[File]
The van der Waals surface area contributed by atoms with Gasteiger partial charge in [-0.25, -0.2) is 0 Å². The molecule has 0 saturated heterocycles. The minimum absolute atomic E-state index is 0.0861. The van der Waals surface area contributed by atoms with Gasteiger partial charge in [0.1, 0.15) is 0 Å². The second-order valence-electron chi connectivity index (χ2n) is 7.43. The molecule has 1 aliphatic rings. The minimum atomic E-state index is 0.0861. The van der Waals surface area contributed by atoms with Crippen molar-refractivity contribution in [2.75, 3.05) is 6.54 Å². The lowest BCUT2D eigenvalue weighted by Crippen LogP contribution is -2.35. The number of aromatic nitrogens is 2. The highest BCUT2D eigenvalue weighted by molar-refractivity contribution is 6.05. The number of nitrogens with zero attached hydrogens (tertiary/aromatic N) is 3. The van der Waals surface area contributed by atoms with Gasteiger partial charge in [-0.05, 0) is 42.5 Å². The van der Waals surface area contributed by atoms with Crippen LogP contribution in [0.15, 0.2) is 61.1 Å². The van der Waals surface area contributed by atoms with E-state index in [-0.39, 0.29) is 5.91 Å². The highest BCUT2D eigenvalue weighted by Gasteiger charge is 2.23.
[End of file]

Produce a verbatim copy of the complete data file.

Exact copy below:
The van der Waals surface area contributed by atoms with Gasteiger partial charge in [-0.25, -0.2) is 0 Å². The molecule has 0 saturated heterocycles. The minimum absolute atomic E-state index is 0.0861. The van der Waals surface area contributed by atoms with Gasteiger partial charge in [0.1, 0.15) is 0 Å². The second-order valence-electron chi connectivity index (χ2n) is 7.43. The molecule has 1 aliphatic rings. The minimum atomic E-state index is 0.0861. The van der Waals surface area contributed by atoms with Crippen molar-refractivity contribution in [2.75, 3.05) is 6.54 Å². The lowest BCUT2D eigenvalue weighted by Crippen LogP contribution is -2.35. The number of aromatic nitrogens is 2. The highest BCUT2D eigenvalue weighted by molar-refractivity contribution is 6.05. The number of nitrogens with zero attached hydrogens (tertiary/aromatic N) is 3. The van der Waals surface area contributed by atoms with Gasteiger partial charge in [-0.05, 0) is 42.5 Å². The van der Waals surface area contributed by atoms with Crippen LogP contribution in [0.15, 0.2) is 61.1 Å². The van der Waals surface area contributed by atoms with E-state index in [-0.39, 0.29) is 5.91 Å². The highest BCUT2D eigenvalue weighted by Gasteiger charge is 2.23.